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# A value returned to a function without a `return' statement, why?

I ever missed a `return' statement when write a function `int
HighDigit(Num)' to get the highest digit of an integer.

But even if the `return' statement is ignored the function still can
obtain an `correct' return value when the argument `Num' is larger than
or equal to the Macro `NUM_SYS'.

If the argument is less than the Macro, the function without a `return'
get an undefined value. I've made a test on Ms Windows 2000 and VC 6.
Thank you in advance for explaining why.

And would you please comment on this algorithm? Thank you.

i.e.
Num HighDigit(Num)
======================
123 | 1
321 | 3
2 | 2
10 | 1
______________________

The code I write is:
//highdigit.h

#ifndef _HIGH_DIGIT_H_
#define _HIGH_DIGIT_H_

#define NUM_SYS 10 //number system, decimal assumed as default

int HighDigit(int Num);

#endif //_HIGH_DIGIT_H_
//highdigit.c

#include "highdigit.h"

int HighDigit(int Num){
while (Num >= NUM_SYS){
Num /= NUM_SYS;
}

//return Num; //This statement be missed by me at first.
}

Nov 14 '05 #1
6 2080
On 13 Mar 2005 21:32:52 -0800, "lovecreatesbeauty"
<lo***************@gmail.com> wrote in comp.lang.c:
I ever missed a `return' statement when write a function `int
HighDigit(Num)' to get the highest digit of an integer.
It is actually legal in C to omit a return statement from a function
with a return type other than void. Rather foolish, but legal.
But even if the `return' statement is ignored the function still can
obtain an `correct' return value when the argument `Num' is larger than
or equal to the Macro `NUM_SYS'.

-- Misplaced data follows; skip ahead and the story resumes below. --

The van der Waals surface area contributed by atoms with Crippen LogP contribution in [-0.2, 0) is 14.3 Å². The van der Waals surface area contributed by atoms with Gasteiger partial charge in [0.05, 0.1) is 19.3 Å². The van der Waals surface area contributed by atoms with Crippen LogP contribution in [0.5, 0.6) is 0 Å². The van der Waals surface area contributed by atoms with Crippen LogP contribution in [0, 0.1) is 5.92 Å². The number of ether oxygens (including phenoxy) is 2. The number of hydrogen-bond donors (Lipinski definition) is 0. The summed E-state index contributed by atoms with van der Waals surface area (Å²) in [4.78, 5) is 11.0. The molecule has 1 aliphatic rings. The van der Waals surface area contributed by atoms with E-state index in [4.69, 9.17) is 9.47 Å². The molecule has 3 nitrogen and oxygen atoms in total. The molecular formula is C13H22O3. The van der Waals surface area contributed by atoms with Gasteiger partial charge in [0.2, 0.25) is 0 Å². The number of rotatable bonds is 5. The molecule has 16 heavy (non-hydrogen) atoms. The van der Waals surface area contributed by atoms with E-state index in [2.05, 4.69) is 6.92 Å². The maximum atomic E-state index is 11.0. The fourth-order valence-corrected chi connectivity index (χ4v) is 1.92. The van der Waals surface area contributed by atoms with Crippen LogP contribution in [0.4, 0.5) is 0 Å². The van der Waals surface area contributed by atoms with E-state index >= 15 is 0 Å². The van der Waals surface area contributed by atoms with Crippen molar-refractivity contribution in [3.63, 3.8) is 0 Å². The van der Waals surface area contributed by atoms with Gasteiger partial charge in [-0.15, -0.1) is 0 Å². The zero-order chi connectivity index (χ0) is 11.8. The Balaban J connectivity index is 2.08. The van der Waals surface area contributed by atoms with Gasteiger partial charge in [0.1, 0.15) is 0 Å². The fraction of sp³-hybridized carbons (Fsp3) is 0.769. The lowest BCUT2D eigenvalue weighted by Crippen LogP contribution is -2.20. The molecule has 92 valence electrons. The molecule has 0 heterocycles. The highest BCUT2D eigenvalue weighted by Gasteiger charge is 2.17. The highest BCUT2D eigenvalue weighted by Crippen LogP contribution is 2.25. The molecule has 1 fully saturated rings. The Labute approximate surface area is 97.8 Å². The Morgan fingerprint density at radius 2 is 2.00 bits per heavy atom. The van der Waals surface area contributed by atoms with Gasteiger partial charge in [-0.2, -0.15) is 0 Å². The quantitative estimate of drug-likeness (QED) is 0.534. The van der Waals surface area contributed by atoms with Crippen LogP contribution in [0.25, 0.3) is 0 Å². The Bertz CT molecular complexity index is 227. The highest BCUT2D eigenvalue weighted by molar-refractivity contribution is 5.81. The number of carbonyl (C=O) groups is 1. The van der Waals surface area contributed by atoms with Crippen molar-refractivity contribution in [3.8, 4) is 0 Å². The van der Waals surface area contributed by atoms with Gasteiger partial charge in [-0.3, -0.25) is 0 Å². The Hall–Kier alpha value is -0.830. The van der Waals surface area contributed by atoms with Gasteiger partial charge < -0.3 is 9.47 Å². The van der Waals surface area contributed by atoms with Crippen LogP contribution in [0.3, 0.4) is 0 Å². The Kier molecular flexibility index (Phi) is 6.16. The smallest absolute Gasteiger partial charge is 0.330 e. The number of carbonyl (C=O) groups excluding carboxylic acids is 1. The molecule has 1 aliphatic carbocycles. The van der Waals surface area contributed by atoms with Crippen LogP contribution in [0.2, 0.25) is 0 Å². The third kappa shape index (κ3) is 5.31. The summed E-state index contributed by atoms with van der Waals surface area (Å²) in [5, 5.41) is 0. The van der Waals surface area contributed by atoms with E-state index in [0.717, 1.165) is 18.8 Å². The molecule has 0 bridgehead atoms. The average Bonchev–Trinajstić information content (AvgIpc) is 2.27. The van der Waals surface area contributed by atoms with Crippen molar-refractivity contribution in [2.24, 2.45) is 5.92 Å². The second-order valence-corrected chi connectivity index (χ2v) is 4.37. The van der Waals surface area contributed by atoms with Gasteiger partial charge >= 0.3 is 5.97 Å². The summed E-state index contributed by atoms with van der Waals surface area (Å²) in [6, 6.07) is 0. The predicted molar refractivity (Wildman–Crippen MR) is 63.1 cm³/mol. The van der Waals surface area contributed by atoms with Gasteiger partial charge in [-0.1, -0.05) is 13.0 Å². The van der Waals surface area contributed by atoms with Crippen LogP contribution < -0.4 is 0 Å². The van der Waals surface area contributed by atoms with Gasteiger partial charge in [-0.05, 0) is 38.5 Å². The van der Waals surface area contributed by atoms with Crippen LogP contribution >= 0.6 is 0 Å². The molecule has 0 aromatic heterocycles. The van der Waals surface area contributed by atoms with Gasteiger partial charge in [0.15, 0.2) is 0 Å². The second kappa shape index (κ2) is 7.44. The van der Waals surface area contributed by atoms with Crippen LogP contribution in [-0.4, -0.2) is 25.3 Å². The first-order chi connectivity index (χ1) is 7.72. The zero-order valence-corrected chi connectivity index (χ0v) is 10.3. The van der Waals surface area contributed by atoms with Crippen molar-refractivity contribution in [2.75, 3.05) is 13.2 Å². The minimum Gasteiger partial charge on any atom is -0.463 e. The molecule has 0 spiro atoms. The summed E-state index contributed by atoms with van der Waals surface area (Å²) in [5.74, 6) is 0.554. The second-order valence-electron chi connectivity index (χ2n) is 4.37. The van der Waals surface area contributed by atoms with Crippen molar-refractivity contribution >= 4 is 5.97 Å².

Now here the C standard does have something to say. If you miss a
return statement in a function that has a non-void return type, and if
the calling code uses the return value in any way, then the behavior
is undefined.
If the argument is less than the Macro, the function without a `return'
get an undefined value. I've made a test on Ms Windows 2000 and VC 6.
Actually the result is always undefined, a term with a precisely
defined meaning in the C language. It is just in some cases the value
is what you expect it to be, and in other cases it is not.
Thank you in advance for explaining why.
When you produce undefined behavior, the C language no longer
specifies what will happen. One possible result of undefined behavior
is that, in some cases, the program "works" the way you think it
should.
And would you please comment on this algorithm? Thank you.

i.e.
Num HighDigit(Num)
======================
123 | 1
321 | 3
2 | 2
10 | 1
______________________

The code I write is:
//highdigit.h

#ifndef _HIGH_DIGIT_H_
#define _HIGH_DIGIT_H_
This is something you should not do. All identifiers beginning with
two underscores or an underscore followed by an uppercase letter are
reserved for the compiler, and not to be used in your code.
#define NUM_SYS 10 //number system, decimal assumed as default
Either your function always works with base 10, in which case you
don't need the definition in the header but only in the source code
file with the function body. And it is not a default, it is the only
value. Or you want it to work on various bases, in which case the
base should be a function parameter as in functions like strtol() in
the standard library.
int HighDigit(int Num);
You could make this:

int HighDigit(int Num, int base);
#endif //_HIGH_DIGIT_H_
//highdigit.c

#include "highdigit.h"

int HighDigit(int Num){
while (Num >= NUM_SYS){
Num /= NUM_SYS;
}

//return Num; //This statement be missed by me at first.
}

....and likewise:

int HighDight(int Num, int base)
{
assert(base > 0);
while (Num >= base)
{
Num /= base;
}
return Num;
}

--
Jack Klein
Home: http://JK-Technology.Com
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Nov 14 '05 #2
Jack, thank you. Could please give some suggestion on the usage of
`assert()'.

I think, an runtime value makes assert() failed in debug version can
also (always) make it failed in release version, but in the release
version (NDEBUG defined) the `assert()' means null, so it can't catch